Some people hear ‘Asian Century' and think ‘mining boom'. They hear ‘mining boom' and think ‘high dollar'. And they hear ‘high dollar' and think pressure for businesses in the slow lane of a patchwork economy. We know this is a reality for many and we can't ignore it. Ignoring it would simply endanger the community consensus for the action that is necessary to help address it.  That is why we have a broad based plan to improve our productivity and help spread the benefits of the boom to Australian businesses and families. That is why we are introducing a loss carry‑back scheme to support business investments in new skills and markets. That is why we are helping struggling families through boosts to family payments and additional support to put their kids through school, which will in turn support businesses, particularly in retail. And that is why we are undertaking reforms like moving to a clean energy future with a price on carbon pollution and making record investments in skills, the NBN and transport infrastructure.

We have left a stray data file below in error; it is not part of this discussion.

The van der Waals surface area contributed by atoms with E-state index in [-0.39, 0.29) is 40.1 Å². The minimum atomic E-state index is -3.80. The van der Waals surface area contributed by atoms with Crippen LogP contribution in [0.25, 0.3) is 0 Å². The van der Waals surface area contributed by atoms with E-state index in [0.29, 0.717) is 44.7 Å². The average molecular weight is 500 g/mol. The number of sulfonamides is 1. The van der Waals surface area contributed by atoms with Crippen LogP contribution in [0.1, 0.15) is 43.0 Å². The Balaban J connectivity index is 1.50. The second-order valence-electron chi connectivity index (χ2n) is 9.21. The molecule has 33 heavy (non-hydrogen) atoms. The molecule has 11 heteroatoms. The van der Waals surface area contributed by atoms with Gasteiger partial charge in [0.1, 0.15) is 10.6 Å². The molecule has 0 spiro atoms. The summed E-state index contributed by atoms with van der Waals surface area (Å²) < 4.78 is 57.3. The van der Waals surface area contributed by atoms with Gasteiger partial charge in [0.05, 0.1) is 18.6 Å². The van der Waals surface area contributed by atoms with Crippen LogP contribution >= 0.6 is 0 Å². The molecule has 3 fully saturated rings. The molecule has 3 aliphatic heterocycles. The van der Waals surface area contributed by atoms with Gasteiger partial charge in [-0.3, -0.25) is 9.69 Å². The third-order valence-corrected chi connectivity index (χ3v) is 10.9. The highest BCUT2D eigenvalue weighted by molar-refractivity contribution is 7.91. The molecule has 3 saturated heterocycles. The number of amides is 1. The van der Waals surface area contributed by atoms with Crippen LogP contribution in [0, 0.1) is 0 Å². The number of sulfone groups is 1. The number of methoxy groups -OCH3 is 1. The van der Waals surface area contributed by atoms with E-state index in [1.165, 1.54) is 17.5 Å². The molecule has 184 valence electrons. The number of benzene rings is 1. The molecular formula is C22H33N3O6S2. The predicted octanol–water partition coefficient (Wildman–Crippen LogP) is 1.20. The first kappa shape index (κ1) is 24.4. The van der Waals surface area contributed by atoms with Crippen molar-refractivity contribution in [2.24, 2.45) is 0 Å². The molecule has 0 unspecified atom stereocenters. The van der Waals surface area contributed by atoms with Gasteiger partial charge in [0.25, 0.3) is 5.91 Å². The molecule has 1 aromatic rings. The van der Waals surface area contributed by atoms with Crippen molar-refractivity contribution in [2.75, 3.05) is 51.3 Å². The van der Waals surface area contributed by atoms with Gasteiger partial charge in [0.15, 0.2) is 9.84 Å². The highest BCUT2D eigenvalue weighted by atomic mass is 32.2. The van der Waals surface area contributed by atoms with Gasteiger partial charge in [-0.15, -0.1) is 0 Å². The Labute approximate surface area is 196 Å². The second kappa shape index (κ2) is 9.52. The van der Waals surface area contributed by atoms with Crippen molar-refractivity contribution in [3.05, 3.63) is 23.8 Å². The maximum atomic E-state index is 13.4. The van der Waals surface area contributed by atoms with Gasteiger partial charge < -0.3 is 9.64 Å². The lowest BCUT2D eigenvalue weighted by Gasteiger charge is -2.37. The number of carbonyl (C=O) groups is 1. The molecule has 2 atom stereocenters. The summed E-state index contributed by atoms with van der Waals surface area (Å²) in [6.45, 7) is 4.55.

This is an agenda to help us address the challenges we face from the huge structural transition associated with the mining boom. But this agenda will also help us confront the challenges of the Asian Century. Because it is not just the opportunities that we need to seize in the Asian Century that will determine our future prosperity. It will be the many tests that we confront – some we know about and some unforeseen – and how we deal with them that will also influence our performance in the Asian Century. The outcome of these opportunities are not predetermined or set in stone.